Lighting is very important for your custom aquarium. Treat it as an investment.  We can help you choose the right kind. Call Diamond Aquatics today to get started!

Aquarium Maintenance, Aquarium Preservation, Aquarium Tips

Custom Aquarium Gravel: For Beauty and Balance

Gravel is primarily used to make your custom aquarium more beautiful, but can also change the pH balance of the water by introducing chemicals, minerals or particles into the environment that your fish live in. A more technical term for gravel, or the substance at the bottom of your custom fish tank, is called a substrate. This substance can both benefit or harm fish and other aquatic dwellers in the tank, so it must be chosen carefully because it creates a natural environment for fish and other tank mates.

Proper aquarium maintenance is crucial, and this can include cleaning the gravel in your tank. Remember this tip: removing old gravel from an aquarium and replacing it with new gravel can be catastrophic if done too quickly. When you remove the old gravel you are also removing a tremendous amount of good bacteria, which can upset the biological filter balance in your aquarium. If you choose to change your gravel, remove the old gravel slowly, over the course of a few days or even weeks.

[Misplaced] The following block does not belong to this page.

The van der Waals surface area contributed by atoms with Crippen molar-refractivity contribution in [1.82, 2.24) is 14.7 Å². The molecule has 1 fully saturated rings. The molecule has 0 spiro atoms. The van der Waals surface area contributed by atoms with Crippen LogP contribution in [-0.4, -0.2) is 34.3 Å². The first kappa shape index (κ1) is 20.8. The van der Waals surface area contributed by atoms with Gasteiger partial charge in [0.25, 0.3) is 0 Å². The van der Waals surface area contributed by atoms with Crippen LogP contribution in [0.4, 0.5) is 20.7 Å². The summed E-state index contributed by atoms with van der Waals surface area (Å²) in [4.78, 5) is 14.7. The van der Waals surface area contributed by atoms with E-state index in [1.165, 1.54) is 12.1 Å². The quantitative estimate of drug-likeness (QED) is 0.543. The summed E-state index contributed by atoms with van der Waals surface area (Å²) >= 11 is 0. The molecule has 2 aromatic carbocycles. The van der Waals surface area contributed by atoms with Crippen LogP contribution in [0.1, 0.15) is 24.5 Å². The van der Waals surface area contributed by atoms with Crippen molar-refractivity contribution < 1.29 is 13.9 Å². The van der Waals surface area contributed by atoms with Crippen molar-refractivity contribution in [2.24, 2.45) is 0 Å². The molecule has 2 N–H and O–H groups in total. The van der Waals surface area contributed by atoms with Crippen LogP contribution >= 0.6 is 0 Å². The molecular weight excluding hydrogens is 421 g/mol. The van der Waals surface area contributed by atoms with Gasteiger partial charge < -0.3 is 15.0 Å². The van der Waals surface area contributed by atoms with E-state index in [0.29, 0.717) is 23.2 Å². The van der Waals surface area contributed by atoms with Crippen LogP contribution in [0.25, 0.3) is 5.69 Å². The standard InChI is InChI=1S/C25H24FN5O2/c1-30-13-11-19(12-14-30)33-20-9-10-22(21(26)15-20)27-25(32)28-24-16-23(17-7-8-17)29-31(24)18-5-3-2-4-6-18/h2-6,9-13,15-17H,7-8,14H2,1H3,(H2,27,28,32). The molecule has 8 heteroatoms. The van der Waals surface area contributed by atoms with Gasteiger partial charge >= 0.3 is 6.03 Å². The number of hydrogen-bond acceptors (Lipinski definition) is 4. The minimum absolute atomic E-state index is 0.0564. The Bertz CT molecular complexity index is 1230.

Think this may be too difficult? We are here to help, and can provide you with effective and affordable aquarium maintenance services. Give Diamond Aquatics a call today with your questions, or to set up a free in-home aquarium maintenance consultation in any New Jersey, New York, Connecticut, and Pennsylvania areas.

Aquarium Tips, Custom Aquarium Design

Live Plants in Your Freshwater Aquarium

Since freshwater fish are generally less expensive than marine fish, you might consider spending some of your budget on live plants. Keeping live plants in your freshwater custom aquarium will require proper preparation.